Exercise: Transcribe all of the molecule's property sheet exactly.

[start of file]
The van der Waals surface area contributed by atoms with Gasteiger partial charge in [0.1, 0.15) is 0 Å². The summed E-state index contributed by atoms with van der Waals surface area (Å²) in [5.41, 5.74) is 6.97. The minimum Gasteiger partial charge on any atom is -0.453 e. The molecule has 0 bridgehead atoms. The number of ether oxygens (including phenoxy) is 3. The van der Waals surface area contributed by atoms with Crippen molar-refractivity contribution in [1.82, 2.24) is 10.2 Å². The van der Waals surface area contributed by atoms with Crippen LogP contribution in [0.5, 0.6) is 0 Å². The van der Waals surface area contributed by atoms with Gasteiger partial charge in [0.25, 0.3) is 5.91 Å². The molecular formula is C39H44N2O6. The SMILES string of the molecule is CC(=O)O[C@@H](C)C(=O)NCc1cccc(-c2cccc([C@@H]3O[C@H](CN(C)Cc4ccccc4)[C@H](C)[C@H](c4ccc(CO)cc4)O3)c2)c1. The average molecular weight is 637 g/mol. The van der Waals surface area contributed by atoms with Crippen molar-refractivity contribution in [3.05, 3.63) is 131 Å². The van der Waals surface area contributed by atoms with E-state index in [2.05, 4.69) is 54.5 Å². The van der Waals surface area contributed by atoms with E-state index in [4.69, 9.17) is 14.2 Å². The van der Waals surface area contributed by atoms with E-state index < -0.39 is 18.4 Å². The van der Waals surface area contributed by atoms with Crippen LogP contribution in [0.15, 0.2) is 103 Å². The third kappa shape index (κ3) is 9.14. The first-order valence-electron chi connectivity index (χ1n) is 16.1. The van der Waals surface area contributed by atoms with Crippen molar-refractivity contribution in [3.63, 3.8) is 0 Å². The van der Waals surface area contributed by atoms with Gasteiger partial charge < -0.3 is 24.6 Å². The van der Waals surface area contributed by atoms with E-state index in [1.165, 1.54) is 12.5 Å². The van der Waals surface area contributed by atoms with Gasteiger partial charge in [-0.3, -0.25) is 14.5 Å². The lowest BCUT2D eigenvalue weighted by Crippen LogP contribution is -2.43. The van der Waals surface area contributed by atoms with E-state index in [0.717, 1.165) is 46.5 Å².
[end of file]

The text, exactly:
The van der Waals surface area contributed by atoms with Gasteiger partial charge in [0.1, 0.15) is 0 Å². The summed E-state index contributed by atoms with van der Waals surface area (Å²) in [5.41, 5.74) is 6.97. The minimum Gasteiger partial charge on any atom is -0.453 e. The molecule has 0 bridgehead atoms. The number of ether oxygens (including phenoxy) is 3. The van der Waals surface area contributed by atoms with Crippen molar-refractivity contribution in [1.82, 2.24) is 10.2 Å². The van der Waals surface area contributed by atoms with Crippen LogP contribution in [0.5, 0.6) is 0 Å². The van der Waals surface area contributed by atoms with Gasteiger partial charge in [0.25, 0.3) is 5.91 Å². The molecular formula is C39H44N2O6. The SMILES string of the molecule is CC(=O)O[C@@H](C)C(=O)NCc1cccc(-c2cccc([C@@H]3O[C@H](CN(C)Cc4ccccc4)[C@H](C)[C@H](c4ccc(CO)cc4)O3)c2)c1. The average molecular weight is 637 g/mol. The van der Waals surface area contributed by atoms with Crippen molar-refractivity contribution in [3.05, 3.63) is 131 Å². The van der Waals surface area contributed by atoms with E-state index in [2.05, 4.69) is 54.5 Å². The van der Waals surface area contributed by atoms with E-state index in [4.69, 9.17) is 14.2 Å². The van der Waals surface area contributed by atoms with E-state index < -0.39 is 18.4 Å². The van der Waals surface area contributed by atoms with Crippen LogP contribution in [0.15, 0.2) is 103 Å². The third kappa shape index (κ3) is 9.14. The first-order valence-electron chi connectivity index (χ1n) is 16.1. The van der Waals surface area contributed by atoms with Crippen molar-refractivity contribution in [3.63, 3.8) is 0 Å². The van der Waals surface area contributed by atoms with Gasteiger partial charge < -0.3 is 24.6 Å². The van der Waals surface area contributed by atoms with E-state index in [1.165, 1.54) is 12.5 Å². The van der Waals surface area contributed by atoms with Gasteiger partial charge in [-0.3, -0.25) is 14.5 Å². The lowest BCUT2D eigenvalue weighted by Crippen LogP contribution is -2.43. The van der Waals surface area contributed by atoms with E-state index in [0.717, 1.165) is 46.5 Å².